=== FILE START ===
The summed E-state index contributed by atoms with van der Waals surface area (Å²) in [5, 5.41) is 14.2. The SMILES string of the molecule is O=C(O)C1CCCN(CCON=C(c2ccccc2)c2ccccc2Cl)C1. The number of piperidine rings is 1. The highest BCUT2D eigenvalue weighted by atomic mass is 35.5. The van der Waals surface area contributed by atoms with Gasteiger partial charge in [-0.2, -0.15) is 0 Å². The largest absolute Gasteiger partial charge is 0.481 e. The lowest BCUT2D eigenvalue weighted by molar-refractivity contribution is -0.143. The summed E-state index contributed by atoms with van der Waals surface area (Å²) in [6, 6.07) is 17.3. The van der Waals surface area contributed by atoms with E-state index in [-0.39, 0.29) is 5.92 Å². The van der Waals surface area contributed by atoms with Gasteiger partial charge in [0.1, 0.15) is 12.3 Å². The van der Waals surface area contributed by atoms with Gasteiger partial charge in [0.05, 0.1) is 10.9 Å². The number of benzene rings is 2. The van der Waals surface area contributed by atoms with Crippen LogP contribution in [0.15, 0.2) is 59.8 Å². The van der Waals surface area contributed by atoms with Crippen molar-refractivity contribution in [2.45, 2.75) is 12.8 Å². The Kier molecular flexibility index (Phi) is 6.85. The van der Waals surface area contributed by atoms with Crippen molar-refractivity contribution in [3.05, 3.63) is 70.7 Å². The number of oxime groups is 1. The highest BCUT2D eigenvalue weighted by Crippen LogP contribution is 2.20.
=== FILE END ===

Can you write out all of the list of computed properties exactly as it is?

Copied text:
The summed E-state index contributed by atoms with van der Waals surface area (Å²) in [5, 5.41) is 14.2. The SMILES string of the molecule is O=C(O)C1CCCN(CCON=C(c2ccccc2)c2ccccc2Cl)C1. The number of piperidine rings is 1. The highest BCUT2D eigenvalue weighted by atomic mass is 35.5. The van der Waals surface area contributed by atoms with Gasteiger partial charge in [-0.2, -0.15) is 0 Å². The largest absolute Gasteiger partial charge is 0.481 e. The lowest BCUT2D eigenvalue weighted by molar-refractivity contribution is -0.143. The summed E-state index contributed by atoms with van der Waals surface area (Å²) in [6, 6.07) is 17.3. The van der Waals surface area contributed by atoms with E-state index in [-0.39, 0.29) is 5.92 Å². The van der Waals surface area contributed by atoms with Gasteiger partial charge in [0.1, 0.15) is 12.3 Å². The van der Waals surface area contributed by atoms with Gasteiger partial charge in [0.05, 0.1) is 10.9 Å². The number of benzene rings is 2. The van der Waals surface area contributed by atoms with Crippen LogP contribution in [0.15, 0.2) is 59.8 Å². The van der Waals surface area contributed by atoms with Crippen molar-refractivity contribution in [2.45, 2.75) is 12.8 Å². The Kier molecular flexibility index (Phi) is 6.85. The van der Waals surface area contributed by atoms with Crippen molar-refractivity contribution in [3.05, 3.63) is 70.7 Å². The number of oxime groups is 1. The highest BCUT2D eigenvalue weighted by Crippen LogP contribution is 2.20.